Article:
Just back from Morocco, via Heathrow, smugly congratulating myself on splitting my life between Casablanca and Surrey. Wriggled through the impossibly small hatch into the belly of Joja. Problem one: there’s no power, so my entry is made in darkness. Problem two: feel my way down the steps with a foolishly large suitcase and remember why people living on boats tend to favour duffle bags over rigid luggage. Problem three: whilst wedged between my case and the saloon paneling, I find my ankles plunged into icy water. Problem four: the river seems to have expanded its horizons and is not where it can normally found (i.e. outside, lapping poetically about in the Thames). It transpires that the saloon is partially filled with the marina. Ironically, in addition to the electrics being out, the fresh water tank seems to have sprung a leak, so we find ourselves in the unusual situation of being partially submerged while having no fresh water onboard. We spend an interesting few minutes attempting to explain this to our six-year-old. She listens, all the while, ecstatically splashing her new school shoes in the fish tank that her cabin room has become. She’s doing this by torchlight (due to afore mentioned power failure) so it is only the next day that we realize that we now have a parquet-covered ridge the size of a felled tree running the length of the boat.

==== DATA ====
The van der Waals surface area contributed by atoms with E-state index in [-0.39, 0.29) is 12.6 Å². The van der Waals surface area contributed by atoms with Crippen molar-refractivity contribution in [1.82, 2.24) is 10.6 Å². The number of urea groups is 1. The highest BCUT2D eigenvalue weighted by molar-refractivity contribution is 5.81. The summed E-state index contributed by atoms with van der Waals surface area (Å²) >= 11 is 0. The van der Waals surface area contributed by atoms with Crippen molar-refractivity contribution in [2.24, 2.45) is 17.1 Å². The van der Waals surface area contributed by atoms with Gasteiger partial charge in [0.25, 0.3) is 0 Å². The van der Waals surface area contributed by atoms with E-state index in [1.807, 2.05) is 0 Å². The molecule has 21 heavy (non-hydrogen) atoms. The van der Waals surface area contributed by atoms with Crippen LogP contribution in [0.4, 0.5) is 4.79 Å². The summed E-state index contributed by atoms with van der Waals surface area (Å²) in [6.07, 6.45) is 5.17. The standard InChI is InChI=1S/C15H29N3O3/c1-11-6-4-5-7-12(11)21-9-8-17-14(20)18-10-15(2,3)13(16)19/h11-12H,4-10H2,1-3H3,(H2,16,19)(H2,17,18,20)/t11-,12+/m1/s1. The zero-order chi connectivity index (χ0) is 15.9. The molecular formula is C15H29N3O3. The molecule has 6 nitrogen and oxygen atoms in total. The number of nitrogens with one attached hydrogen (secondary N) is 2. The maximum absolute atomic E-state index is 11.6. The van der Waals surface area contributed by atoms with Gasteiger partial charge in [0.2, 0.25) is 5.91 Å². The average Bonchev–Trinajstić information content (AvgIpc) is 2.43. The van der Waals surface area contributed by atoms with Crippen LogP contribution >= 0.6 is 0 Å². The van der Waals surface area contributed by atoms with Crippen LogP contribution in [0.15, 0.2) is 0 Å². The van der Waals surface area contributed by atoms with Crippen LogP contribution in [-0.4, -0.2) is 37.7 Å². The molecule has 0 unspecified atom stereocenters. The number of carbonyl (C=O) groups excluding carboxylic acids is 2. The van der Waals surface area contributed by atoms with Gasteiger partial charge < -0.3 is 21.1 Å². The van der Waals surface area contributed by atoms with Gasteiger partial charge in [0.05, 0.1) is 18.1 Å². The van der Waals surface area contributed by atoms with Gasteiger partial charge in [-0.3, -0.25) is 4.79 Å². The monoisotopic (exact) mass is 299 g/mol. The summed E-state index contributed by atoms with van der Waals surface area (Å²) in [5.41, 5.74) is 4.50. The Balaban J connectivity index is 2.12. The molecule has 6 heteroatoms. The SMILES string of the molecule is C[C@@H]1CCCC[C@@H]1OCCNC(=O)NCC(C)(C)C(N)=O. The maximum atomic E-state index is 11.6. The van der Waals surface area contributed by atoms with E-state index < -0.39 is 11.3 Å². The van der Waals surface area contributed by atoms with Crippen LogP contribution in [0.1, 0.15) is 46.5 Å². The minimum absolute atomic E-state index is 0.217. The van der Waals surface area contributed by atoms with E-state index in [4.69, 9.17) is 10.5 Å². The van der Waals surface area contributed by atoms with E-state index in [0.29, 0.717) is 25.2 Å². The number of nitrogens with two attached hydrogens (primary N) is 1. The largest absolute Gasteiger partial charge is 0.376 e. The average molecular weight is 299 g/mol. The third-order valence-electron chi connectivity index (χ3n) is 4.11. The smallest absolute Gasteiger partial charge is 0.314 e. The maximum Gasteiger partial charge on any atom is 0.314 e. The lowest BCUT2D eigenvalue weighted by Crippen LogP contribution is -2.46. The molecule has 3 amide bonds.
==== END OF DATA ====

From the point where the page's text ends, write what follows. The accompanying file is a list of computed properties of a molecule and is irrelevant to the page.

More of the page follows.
I might be new to life ‘afloat’, but I’m guessing that whatever is under our parquet floor rapidly expands when saturated. My mind casts back to media friends living in Barnes, who have a plush scarlet rug with a built in designer ‘recliner bump’. My mind snaps back to reality to conclude that we’ve little chance of passing off our newly acquired bump as desirable.
Ian goes off to shake a spanner at the bilge pump. Seems almost all boat-related incidents go back to the problems with The Bilge. Sounds like something furtively lurking beneath us waiting to have another go. Conclude that with no light on board, other than that of an ageing Maglite, it’s probably best not to mention ‘the furtive lurkings of the bilge’ to the six-year-old.